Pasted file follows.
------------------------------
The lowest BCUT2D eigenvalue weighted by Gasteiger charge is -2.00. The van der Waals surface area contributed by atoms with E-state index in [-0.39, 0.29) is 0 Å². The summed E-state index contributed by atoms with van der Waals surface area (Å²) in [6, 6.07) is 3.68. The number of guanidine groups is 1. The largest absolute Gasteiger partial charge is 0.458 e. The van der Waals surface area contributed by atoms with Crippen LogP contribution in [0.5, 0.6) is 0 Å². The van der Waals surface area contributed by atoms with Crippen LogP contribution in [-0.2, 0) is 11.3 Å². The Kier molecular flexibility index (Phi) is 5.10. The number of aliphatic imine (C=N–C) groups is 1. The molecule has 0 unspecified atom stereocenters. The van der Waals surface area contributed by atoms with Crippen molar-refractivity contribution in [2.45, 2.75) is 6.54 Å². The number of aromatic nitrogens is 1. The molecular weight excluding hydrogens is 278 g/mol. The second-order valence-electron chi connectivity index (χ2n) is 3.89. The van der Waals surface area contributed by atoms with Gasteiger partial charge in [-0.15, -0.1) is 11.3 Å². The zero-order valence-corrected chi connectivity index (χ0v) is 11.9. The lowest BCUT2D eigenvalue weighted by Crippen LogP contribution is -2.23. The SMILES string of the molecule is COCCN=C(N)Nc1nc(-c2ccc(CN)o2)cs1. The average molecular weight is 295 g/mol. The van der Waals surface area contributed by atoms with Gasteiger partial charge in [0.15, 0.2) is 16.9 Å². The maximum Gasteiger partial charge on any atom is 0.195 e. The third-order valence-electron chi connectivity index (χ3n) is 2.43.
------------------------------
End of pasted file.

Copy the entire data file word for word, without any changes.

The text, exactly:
The lowest BCUT2D eigenvalue weighted by Gasteiger charge is -2.00. The van der Waals surface area contributed by atoms with E-state index in [-0.39, 0.29) is 0 Å². The summed E-state index contributed by atoms with van der Waals surface area (Å²) in [6, 6.07) is 3.68. The number of guanidine groups is 1. The largest absolute Gasteiger partial charge is 0.458 e. The van der Waals surface area contributed by atoms with Crippen LogP contribution in [0.5, 0.6) is 0 Å². The van der Waals surface area contributed by atoms with Crippen LogP contribution in [-0.2, 0) is 11.3 Å². The Kier molecular flexibility index (Phi) is 5.10. The number of aliphatic imine (C=N–C) groups is 1. The molecule has 0 unspecified atom stereocenters. The van der Waals surface area contributed by atoms with Crippen molar-refractivity contribution in [2.45, 2.75) is 6.54 Å². The number of aromatic nitrogens is 1. The molecular weight excluding hydrogens is 278 g/mol. The second-order valence-electron chi connectivity index (χ2n) is 3.89. The van der Waals surface area contributed by atoms with Gasteiger partial charge in [-0.15, -0.1) is 11.3 Å². The zero-order valence-corrected chi connectivity index (χ0v) is 11.9. The lowest BCUT2D eigenvalue weighted by Crippen LogP contribution is -2.23. The SMILES string of the molecule is COCCN=C(N)Nc1nc(-c2ccc(CN)o2)cs1. The average molecular weight is 295 g/mol. The van der Waals surface area contributed by atoms with Gasteiger partial charge in [0.15, 0.2) is 16.9 Å². The maximum Gasteiger partial charge on any atom is 0.195 e. The third-order valence-electron chi connectivity index (χ3n) is 2.43.